September 17, 1986

September 17, 1986 | Executive Memorandum on Religion and Civil Society, Civil Society

The Youth Suicide Problem: Washington Could Make It Worse


(Archived document, may contain errors)

9/17/86 133

THE YOUTH SUICIDE PROBLEM: WASHINGTON COULD MAKE IT WORSE

It generally is now accepted that educators must return to basics. Yet this has not stopped the proliferation of school programs designed to cure social ills, not to educate. "Education" programs aim at solving the problems of nuclear war, drunk driving, drug abuse, sex discrimination, child abuse, and global conflict. Some programs have more merit than others. one that, it seems, clearly would not attempts to address the distressing problem of youth suicide.

On July 14, the House passed by voice vote the Youth Suicide Prevention Act (H.R. 4650). The bill would provide $1 million to fund a grant program in the Department of Education to assist local educational agencies and private nonprofit organizations to establish and operate programs of youth suicide prevention.

It is hard to fault the good intentions of the legislation. If a tried and tested method of preventing youth suicides existed, few Americans would oppose making it widely available. Such a method does not exist, and H.R. 4650 is not going to fi nd one. What H.R. 4650 is likely'to yield are programs-run by unlicensed psychologists or other nonprofessionals and programs whose content will be kept secret from parents. It is even-possible that H.R. 4650 could weaken the traditional and justifiable s ocial stigma attached to suicide. The net result could exacerbate the problem.

Similar legislation in the Senate (S. 2551) would create a "National Center on Youth Suicide" within the Department of Health and Human Services. The Center would oversee a nati onal public awareness campaign and criate a national resource center to disseminate techniaal assistance,, information,, and organizational help to those wishing to help prevent'youth suicide. By concentrating resources on research, this Senate bill recog n izes better than the House bill that there is no clear answer to youth suicide that can be handled by legislative action. Yet S. 2251 still has a serious flaw--it would fund programs and raise public awareness without giving any reliable guides for action .

Much of this congressional legislation is based on the assumption that increased awareness and discussion of suicide is the means of its prevention. Yet evidence suggests the opposite. 'Discussions and increased awareness of suicide may actually-put th e idea of it into children's minds. Suicides generally increase, for example, after television news or drama that centers on suicide. one youth suicide in a neighborhood or school sometimes triggers others. Cautions Dr. David Shaffer,,.Chief of Psychiatry at Columbia University's New York State Psychiatric Institute: discussions of suicide "can lower the threshold of vulnerable kids." Adds Dr. Harold M. Voth,, Chief of Staff at the 'Veterans Administration Medical Center in Topeka, Kansas: Emotionally char g ed "rap sessions" run by nonprofessionals could be more dangerous than constructive for suggestibilty may actually be one .of the factors that leads to some suicides. Another danger of the proposed legislation is that funding might go to controversial pro g rams that actually look benignly upon the act of youth suicide. There are even those who feel that children should be informed of their "right" to commit suicide. others dwell morbidly on the topics of death and dying or argue that suicide should be held out as an option to those in physical or mental-distress.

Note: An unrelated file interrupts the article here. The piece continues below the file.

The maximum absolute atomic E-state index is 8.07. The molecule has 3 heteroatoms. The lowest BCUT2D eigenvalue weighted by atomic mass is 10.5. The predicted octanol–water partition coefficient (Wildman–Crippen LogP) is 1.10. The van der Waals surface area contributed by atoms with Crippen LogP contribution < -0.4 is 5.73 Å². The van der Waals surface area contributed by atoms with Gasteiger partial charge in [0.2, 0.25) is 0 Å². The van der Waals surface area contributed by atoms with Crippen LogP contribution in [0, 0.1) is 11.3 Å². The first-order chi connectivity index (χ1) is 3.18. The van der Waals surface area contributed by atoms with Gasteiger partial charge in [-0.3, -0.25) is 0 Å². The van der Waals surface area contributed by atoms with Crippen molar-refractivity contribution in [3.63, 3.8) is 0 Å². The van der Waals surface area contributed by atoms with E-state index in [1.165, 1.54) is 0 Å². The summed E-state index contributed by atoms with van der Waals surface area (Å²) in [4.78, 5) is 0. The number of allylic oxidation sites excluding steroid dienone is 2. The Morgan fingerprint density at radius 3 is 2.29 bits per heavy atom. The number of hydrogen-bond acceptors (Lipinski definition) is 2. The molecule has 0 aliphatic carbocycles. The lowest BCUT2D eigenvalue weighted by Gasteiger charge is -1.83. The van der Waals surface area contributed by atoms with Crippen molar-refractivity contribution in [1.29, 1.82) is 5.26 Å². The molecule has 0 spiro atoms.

Congress thus should consider warily any legislation funding suicide prevention programs. Federal efforts, moreover, should be run from the Justice Department to make it clear that suicide violates the law. Legislation should impose legal sanctions on any program that passively or actively encourages youths to commit suicide. Legislation also should ensure that any programs are in keeping with the Hatch Amendment, which requires that students cannot be subject to psychological testing without their parent's permission.

If there is to be a role for the Department of Education, it should be to use existing research resources to discover how curriculum may allay the suicide problem. Adolescence is a tim e when a child learns that life entails pains as well as,joys. As such,, a curriculum that emphasized "overcoming difficulties" might be far more effective in discouraging suicide than any well-meaning "awareness" program. E 'ducation Secretary William Be nnett points out that a good curriculum can help build good and balanced character.

With a problem as delicate as youth suicide lawmakers should not rush to legislate just to show they are "doing something." Action based on insufficient knowledge can be wo rse than no action at all. Until the mental health community itself has reached a consensus about the best-method of prevention; until reliable and accurate statistics on the problem are compiled; and until parents can be assured that school programswill not encourage suicide, lawmakers should stick to encouraging research. Congress is playing a dangerous game when it seeks to fund untested programs that experiment with children in matters of life and death.

William Smith Research Assistant

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